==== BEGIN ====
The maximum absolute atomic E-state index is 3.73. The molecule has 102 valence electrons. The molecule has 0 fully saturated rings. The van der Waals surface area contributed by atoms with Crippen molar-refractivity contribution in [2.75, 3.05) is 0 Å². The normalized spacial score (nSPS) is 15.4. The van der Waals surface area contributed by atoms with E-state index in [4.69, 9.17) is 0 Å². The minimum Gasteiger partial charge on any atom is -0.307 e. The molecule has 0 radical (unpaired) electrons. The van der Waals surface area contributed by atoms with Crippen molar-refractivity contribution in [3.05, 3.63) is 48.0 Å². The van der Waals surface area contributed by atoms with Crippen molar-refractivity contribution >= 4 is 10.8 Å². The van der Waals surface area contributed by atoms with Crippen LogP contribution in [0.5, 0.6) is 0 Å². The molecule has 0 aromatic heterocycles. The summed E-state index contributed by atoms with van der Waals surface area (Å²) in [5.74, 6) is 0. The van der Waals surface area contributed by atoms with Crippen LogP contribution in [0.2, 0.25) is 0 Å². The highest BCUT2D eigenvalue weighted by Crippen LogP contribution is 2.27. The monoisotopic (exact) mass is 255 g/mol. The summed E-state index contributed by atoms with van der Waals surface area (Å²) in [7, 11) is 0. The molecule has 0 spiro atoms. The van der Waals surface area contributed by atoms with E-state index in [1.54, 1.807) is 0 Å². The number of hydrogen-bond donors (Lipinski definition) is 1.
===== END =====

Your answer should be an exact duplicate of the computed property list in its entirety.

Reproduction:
The maximum absolute atomic E-state index is 3.73. The molecule has 102 valence electrons. The molecule has 0 fully saturated rings. The van der Waals surface area contributed by atoms with Crippen molar-refractivity contribution in [2.75, 3.05) is 0 Å². The normalized spacial score (nSPS) is 15.4. The van der Waals surface area contributed by atoms with E-state index in [4.69, 9.17) is 0 Å². The minimum Gasteiger partial charge on any atom is -0.307 e. The molecule has 0 radical (unpaired) electrons. The van der Waals surface area contributed by atoms with Crippen molar-refractivity contribution in [3.05, 3.63) is 48.0 Å². The van der Waals surface area contributed by atoms with Crippen molar-refractivity contribution >= 4 is 10.8 Å². The van der Waals surface area contributed by atoms with Crippen LogP contribution in [0.5, 0.6) is 0 Å². The molecule has 0 aromatic heterocycles. The summed E-state index contributed by atoms with van der Waals surface area (Å²) in [5.74, 6) is 0. The van der Waals surface area contributed by atoms with Crippen LogP contribution in [0.2, 0.25) is 0 Å². The highest BCUT2D eigenvalue weighted by Crippen LogP contribution is 2.27. The monoisotopic (exact) mass is 255 g/mol. The summed E-state index contributed by atoms with van der Waals surface area (Å²) in [7, 11) is 0. The molecule has 0 spiro atoms. The van der Waals surface area contributed by atoms with E-state index in [1.54, 1.807) is 0 Å². The number of hydrogen-bond donors (Lipinski definition) is 1.